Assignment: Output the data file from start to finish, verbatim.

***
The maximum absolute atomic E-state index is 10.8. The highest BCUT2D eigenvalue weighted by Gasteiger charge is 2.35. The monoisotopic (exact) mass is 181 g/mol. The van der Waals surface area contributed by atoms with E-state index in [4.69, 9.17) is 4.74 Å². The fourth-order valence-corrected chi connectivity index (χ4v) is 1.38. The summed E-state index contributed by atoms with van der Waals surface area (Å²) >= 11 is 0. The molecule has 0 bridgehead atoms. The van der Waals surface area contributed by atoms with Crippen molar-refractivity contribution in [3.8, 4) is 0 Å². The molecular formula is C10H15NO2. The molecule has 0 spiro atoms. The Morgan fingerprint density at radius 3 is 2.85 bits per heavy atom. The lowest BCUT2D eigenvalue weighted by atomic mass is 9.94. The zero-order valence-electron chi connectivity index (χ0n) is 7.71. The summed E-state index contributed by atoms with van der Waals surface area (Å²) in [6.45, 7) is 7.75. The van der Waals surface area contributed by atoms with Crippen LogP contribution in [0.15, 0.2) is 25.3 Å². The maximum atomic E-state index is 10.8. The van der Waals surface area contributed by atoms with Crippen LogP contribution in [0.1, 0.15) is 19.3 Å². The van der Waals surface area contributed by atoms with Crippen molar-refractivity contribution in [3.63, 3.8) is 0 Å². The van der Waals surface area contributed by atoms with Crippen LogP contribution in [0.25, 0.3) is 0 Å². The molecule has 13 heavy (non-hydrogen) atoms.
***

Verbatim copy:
The maximum absolute atomic E-state index is 10.8. The highest BCUT2D eigenvalue weighted by Gasteiger charge is 2.35. The monoisotopic (exact) mass is 181 g/mol. The van der Waals surface area contributed by atoms with E-state index in [4.69, 9.17) is 4.74 Å². The fourth-order valence-corrected chi connectivity index (χ4v) is 1.38. The summed E-state index contributed by atoms with van der Waals surface area (Å²) >= 11 is 0. The molecule has 0 bridgehead atoms. The van der Waals surface area contributed by atoms with Crippen molar-refractivity contribution in [3.8, 4) is 0 Å². The molecular formula is C10H15NO2. The molecule has 0 spiro atoms. The Morgan fingerprint density at radius 3 is 2.85 bits per heavy atom. The lowest BCUT2D eigenvalue weighted by atomic mass is 9.94. The zero-order valence-electron chi connectivity index (χ0n) is 7.71. The summed E-state index contributed by atoms with van der Waals surface area (Å²) in [6.45, 7) is 7.75. The van der Waals surface area contributed by atoms with Crippen LogP contribution in [0.15, 0.2) is 25.3 Å². The maximum atomic E-state index is 10.8. The van der Waals surface area contributed by atoms with Crippen LogP contribution in [0.1, 0.15) is 19.3 Å². The van der Waals surface area contributed by atoms with Crippen molar-refractivity contribution in [3.63, 3.8) is 0 Å². The van der Waals surface area contributed by atoms with Crippen LogP contribution in [0.25, 0.3) is 0 Å². The molecule has 13 heavy (non-hydrogen) atoms.